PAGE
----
Developed by the Defence, Science and Technology Laboratory (Dstl), the new technology produces higher resolution images while simplifying product design.
The first product to take advantage of the new technology will be the Axi-Tek CSI-100 which will make the inspection of aircraft components quicker and easier due to its reduced size and weight. Future products will cater for applications as wide-ranging as factory in-line and in-field industrial inspection, to security and bomb disposal.
The new technology improves the mechanism used to control an x-ray beam. Called a collimator, just as a lens focuses light, a collimator directs and filters x-rays to ensure objects are correctly illuminated. This novel design of collimator is much lighter, provides a more consistent beam, and is mechanically simpler to implement.
The CSI-100 will use the advanced technique of detecting reflected x-rays (backscatter) to image objects. This has the advantage that access to only one side of an object is required, allowing operators to inspect, identify and verify the internal structure and contents without needing access to all sides or needing to move it.
Nick Fox, managing director of Axi-Tek commented: “We are excited to have secured this novel technology as it now paves the way for a new line of portable backscatter x-ray imaging products. We expect to see the first CSI-100 available to the aviation industry in quarter 4 next year, with specialist security variants coming online early the following year.”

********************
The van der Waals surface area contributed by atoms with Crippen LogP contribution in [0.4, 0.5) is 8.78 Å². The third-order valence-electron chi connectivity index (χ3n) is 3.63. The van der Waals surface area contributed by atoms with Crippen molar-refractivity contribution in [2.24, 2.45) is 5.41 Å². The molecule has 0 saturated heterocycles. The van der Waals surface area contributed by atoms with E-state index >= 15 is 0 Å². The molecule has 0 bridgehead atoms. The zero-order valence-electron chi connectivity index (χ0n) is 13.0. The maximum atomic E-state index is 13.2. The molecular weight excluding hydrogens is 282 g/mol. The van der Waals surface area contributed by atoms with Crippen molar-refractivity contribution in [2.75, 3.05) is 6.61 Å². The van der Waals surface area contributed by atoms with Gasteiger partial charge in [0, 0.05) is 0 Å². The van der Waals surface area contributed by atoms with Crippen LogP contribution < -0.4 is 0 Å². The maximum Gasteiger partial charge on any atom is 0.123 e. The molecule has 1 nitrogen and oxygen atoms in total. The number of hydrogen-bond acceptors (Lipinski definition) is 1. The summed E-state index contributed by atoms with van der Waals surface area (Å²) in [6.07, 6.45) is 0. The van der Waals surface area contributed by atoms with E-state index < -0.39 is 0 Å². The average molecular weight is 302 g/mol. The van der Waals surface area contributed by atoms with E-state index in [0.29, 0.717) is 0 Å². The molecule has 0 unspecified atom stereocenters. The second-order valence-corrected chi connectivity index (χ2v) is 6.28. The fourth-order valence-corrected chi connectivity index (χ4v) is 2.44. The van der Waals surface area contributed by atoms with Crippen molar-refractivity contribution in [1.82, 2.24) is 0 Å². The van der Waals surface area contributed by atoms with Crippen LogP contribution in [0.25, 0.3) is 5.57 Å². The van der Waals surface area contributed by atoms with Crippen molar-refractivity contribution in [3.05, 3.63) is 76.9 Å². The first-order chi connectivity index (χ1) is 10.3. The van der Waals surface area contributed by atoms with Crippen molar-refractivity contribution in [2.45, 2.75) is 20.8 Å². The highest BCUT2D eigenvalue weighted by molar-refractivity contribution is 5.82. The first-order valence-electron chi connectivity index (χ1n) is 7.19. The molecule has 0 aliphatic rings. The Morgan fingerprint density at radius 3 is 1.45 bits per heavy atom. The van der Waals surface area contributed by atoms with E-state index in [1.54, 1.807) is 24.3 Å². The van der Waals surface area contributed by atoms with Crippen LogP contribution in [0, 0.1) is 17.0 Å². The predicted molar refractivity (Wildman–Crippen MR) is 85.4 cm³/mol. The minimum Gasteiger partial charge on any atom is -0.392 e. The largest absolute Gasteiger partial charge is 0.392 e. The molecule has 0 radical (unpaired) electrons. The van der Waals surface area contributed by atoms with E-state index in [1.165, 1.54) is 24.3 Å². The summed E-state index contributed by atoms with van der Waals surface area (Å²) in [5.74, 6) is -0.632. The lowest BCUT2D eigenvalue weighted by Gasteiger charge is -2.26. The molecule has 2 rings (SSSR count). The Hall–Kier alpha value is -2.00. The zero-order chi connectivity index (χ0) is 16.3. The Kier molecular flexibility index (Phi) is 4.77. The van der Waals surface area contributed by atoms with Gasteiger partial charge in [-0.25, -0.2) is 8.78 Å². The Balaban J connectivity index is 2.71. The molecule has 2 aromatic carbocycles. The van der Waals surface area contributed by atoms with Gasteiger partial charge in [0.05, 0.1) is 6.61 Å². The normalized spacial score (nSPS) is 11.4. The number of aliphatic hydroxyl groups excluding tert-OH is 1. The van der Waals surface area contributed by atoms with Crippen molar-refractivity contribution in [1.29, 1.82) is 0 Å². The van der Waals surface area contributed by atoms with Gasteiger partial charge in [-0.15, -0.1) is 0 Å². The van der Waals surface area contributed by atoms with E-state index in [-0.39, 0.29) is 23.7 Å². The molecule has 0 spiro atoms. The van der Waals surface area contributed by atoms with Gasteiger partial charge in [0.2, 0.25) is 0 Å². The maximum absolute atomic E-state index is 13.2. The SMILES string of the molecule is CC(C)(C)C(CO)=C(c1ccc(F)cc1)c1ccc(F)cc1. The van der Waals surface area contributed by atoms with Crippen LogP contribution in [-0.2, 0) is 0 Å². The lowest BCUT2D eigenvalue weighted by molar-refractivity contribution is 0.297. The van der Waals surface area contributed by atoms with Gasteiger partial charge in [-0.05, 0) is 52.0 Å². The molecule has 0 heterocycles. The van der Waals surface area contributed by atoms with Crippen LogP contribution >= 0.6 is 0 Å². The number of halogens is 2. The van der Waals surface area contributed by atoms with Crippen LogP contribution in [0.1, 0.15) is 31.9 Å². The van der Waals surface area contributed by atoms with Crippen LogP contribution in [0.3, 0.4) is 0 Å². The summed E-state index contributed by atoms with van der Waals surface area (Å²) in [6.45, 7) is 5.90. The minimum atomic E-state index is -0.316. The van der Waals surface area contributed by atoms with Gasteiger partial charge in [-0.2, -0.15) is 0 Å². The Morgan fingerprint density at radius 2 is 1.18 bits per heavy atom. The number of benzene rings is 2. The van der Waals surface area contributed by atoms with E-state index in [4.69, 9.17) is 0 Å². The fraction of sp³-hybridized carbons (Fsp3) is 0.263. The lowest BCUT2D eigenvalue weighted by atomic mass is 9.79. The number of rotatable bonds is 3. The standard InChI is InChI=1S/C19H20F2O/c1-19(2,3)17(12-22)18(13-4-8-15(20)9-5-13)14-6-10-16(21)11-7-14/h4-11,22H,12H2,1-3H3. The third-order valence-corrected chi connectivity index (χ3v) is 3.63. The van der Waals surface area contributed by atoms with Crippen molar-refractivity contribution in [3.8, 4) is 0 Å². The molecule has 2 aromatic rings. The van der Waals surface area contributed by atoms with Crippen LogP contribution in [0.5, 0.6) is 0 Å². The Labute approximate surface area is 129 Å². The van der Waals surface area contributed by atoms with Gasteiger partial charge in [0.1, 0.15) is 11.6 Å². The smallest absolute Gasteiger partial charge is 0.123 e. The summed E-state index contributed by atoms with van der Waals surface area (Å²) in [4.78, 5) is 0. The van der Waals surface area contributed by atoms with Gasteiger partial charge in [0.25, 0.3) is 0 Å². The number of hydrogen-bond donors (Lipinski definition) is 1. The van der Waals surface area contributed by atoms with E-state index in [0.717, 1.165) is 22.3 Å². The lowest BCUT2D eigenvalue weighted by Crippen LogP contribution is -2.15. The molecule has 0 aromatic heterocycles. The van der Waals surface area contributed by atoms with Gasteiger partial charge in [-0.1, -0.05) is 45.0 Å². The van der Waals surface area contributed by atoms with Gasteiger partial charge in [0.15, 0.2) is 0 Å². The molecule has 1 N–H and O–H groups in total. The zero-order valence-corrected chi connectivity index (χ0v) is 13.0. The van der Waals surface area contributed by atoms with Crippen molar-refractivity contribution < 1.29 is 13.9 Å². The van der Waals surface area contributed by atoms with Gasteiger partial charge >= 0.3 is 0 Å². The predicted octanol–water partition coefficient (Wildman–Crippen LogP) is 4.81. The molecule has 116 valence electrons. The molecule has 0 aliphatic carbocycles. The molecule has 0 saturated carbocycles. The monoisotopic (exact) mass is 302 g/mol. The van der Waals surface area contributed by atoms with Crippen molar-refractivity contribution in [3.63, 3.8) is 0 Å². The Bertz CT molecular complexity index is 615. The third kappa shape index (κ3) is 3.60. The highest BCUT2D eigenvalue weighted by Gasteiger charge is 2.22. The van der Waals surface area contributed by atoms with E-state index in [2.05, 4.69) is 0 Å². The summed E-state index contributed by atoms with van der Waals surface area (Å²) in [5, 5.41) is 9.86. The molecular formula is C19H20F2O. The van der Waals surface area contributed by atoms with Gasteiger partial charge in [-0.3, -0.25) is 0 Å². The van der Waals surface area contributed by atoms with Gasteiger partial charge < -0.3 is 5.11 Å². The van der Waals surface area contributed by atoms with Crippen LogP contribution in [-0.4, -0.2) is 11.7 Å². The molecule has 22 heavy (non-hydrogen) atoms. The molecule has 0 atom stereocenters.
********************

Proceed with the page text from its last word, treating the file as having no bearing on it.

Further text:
Ploughshare’s CEO, James Kirby, added: “This licence deal with Aki-Tek further demonstrates how Ploughshare maximises the investments Dstl has made in Science & Technology by taking defence innovations and finding commercial uses for them. Aki-Tek’s unique products will benefit their operators, assist with the public’s safety and security, and also create jobs and prosperity.”
The technology will be suitable for the inspection of carbon fibre aircraft wings where it can detect impact damage hidden deep in a wing structure. The CSI-100 will initially be tailored for this non-destructive inspection application for both reinforced carbon and glass fibre components in aircraft structures.
It could also be used in the security industry and will allow operators to quickly investigate the contents of objects and suspicious packages.
Initially funded by a grant from Innovate UK, the CSI-100 is based on more than three years of collaborative research with a team from Axi-Tek, University College London, QinetiQ and Rolls-Royce.